| The Adventures Of Kintaro, The Golden Boy |
ONG, LONG AGO there lived in Kyoto a brave soldier named Kintoki. Now he fell in love with a beautiful lady and married her. Not long after this, through the malice of some of his friends, he fell into disgrace at Court and was dismissed. This misfortune so preyed upon his mind that he did not long survive his dismissal--he died, leaving behind him his beautiful young wife to face the world alone. Fearing her husband's enemies, she fled to the Ashigara Mountains as soon as her husband was dead, and there in the lonely forests where no one ever came except woodcutters, a little boy was born to her. She called him Kintaro or the Golden Boy. Now the remarkable thing about this child was his great strength, and as he grew older he grew stronger and stronger, so that by the time he was eight years of age he was able to cut down trees as quickly as the woodcutters. Then his mother gave him a large ax, and he used to go out in the forest and help the woodcutters, who called him "Wonder-child," and his mother the "Old Nurse of the Mountains," for they did not know her high rank. Another favorite pastime of Kintaro's was to smash up rocks and stones. You can imagine how strong he was!
Quite unlike other boys, Kintaro, grew up all alone in the mountain wilds, and as he had no companions he made friends with all the animals and learned to understand them and to speak their strange talk. By degrees they all grew quite tame and looked upon Kintaro as their master, and he used them as his servants and messengers. But his special retainers were the bear, the deer, the monkey and the hare.
The bear often brought her cubs for Kintaro to romp with, and when she came to take them home Kintaro would get on her back and have a ride to her cave. He was very fond of the deer too, and would often put his arms round the creature's neck to show that its long horns did not frighten him. Great was the fun they all had together.
One day, as usual, Kintaro went up into the mountains, followed by the bear, the deer, the monkey, and the hare. After walking for some time up hill and down dale and over rough roads, they suddenly came out upon a wide and grassy plain covered with pretty wild flowers.
Here, indeed, was a nice place where they could all have a good romp together. The deer rubbed his horns against a tree for pleasure, the monkey scratched his back, the hare smoothed his long ears, and the bear gave a grunt of satisfaction.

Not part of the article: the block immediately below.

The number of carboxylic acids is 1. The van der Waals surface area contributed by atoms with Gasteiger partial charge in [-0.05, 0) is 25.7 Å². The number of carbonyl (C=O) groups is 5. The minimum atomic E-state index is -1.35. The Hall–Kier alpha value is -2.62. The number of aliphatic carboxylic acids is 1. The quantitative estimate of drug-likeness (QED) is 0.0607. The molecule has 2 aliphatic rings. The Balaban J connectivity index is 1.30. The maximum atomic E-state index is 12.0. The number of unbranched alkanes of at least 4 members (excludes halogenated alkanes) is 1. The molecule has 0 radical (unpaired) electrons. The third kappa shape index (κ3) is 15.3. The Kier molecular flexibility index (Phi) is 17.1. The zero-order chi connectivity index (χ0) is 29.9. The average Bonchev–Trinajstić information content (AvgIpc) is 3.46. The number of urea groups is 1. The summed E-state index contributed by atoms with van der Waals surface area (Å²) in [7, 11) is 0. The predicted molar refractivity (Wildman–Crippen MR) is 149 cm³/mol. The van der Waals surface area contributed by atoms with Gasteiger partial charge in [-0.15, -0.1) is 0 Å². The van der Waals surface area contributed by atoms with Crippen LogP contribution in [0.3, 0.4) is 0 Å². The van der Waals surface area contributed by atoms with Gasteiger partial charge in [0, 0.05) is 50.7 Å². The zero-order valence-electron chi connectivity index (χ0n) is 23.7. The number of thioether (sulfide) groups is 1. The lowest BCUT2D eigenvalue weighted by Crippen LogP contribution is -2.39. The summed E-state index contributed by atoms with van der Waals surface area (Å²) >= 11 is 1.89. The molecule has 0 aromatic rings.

Kintaro said, "Here is a place for a good game. What do you all say to a wrestling match?"
The bear being the biggest and the oldest, answered for the others:
"That will be great fun," said she. "I am the strongest animal, so I will make the platform for the wrestlers;" and she set to work with a will to dig up the earth and to pat it into shape.
"All right," said Kintaro, "I will look on while you all wrestle with each other. I shall give a prize to the one who wins in each round."
"What fun! we shall all try to get the prize," said the bear.
The deer, the monkey and the hare set to work to help the bear raise the platform on which they were all to wrestle. When this was finished, Kintaro cried out:
"Now begin! the monkey and the hare shall open the sports and the deer shall be umpire. Now, Mr. Deer, you are to be umpire!"
"He, he!" answered the deer. "I will be umpire. Now, Mr. Monkey and Mr. Hare, if you are both ready, please walk out and take your places on the platform."
Then the monkey and the hare both hopped out, quickly and nimbly, to the wrestling platform. The deer, as umpire, stood between the two and called out:
"Red-back! Red-back!" (this to the monkey, who has a red back in Japan). "Are you ready?"
Then he turned to the hare:
"Long-ears! Long-ears! are you ready?"
Both the little wrestlers faced each other while the deer raised a leaf on high as signal. When he dropped the leaf the monkey and the hare rushed upon each other, crying "Yoisho, yoisho!"